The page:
The door eventually swung open after what seemed like a few minutes revealing a middle- aged man with Gray streaking the sides of his hair. He was wearing a robe and looked annoyed with his visitor. Within second his expression turned to terror as a gun was shoved into his chest.
" P…please no my daughter is home." was all he could choke out as he looked in the strangers distant eyes.
”You don't recognize me do you." Donny asked " I was just another person in line wasn't I Mr. Roberts, I should say Judge Roberts. Let’s go inside."
They slowly made their way into the living room, the front door left wide-open. The judge's daughter was sitting on the couch; her eyes went from the cartoons to the gun in the intruder’s hand.
" Daddy wha--"
“Tell her to shut up." Donny cut in.
“Be quiet honey, it's alright, just a game Daddy's playing."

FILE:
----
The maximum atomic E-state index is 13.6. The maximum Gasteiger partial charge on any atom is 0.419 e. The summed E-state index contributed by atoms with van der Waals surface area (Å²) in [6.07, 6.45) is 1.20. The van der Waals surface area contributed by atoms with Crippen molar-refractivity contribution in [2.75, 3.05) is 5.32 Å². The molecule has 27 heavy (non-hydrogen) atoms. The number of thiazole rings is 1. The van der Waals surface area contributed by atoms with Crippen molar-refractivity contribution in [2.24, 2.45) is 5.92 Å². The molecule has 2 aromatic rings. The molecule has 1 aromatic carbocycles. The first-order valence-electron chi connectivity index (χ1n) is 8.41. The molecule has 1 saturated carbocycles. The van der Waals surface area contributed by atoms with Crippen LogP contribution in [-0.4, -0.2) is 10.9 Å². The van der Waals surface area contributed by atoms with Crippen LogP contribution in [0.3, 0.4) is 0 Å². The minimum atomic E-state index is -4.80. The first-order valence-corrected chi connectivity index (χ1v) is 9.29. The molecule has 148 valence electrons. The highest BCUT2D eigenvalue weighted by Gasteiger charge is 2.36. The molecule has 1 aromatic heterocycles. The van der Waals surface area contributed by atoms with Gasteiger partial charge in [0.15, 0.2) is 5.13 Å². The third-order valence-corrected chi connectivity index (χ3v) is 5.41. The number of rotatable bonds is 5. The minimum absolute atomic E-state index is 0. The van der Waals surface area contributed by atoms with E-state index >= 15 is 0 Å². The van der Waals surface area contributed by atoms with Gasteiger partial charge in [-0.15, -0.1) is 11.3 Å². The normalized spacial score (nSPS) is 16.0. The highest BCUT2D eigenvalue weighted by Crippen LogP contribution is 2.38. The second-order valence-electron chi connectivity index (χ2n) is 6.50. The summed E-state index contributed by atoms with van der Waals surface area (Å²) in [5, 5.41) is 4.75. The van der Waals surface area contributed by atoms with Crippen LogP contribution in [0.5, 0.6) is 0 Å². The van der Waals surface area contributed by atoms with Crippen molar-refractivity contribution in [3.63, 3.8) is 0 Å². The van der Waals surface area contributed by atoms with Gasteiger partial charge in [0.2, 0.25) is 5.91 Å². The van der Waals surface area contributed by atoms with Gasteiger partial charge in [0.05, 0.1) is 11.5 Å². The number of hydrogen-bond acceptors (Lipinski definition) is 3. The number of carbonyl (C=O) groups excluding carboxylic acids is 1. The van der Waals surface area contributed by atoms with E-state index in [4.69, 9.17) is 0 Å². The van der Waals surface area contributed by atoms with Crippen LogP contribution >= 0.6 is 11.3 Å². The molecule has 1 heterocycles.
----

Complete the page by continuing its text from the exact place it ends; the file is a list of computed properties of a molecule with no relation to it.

Rage shot across Donny face as he tensed his grip on the gun. “This is just a game for you isn't it? You decide people’s fate, their entire lives with a paragraph of information and no perspective line of scum to get through in your eyes. Guilty until proven guilty."
“I put you away? Son it's my job to do the best I can with the information presented to me, it may seem a little callous but it's the only way to get things done in that climate. I, of course don't remember you or the exact case, but she's not a part of this." The judge glanced over to his daughter.
Donny had served five years in jail for a crime he was later acquitted of. His life was no longer there when he got out and killing this man had consumed his thoughts. Now he realized killing him would do nothing, but he needed to destroy him. His kind wanted to go to someplace else a better day of good memory but he would not let it go.
“For the rest of your life you will remember me and what she could have been."
Jenny awoke to what sounded like two large firecrackers going off in the distance. She took a sleepy stride to the kitchen and put on a pot of coffee. She glanced out the window and saw the Roberts door was wide open. Weird she thought as she grabbed a crossword. Mr. Roberts was capable of taking care of his own front door she thought and sat down for her morning routine.
© Bryan Reik May 2011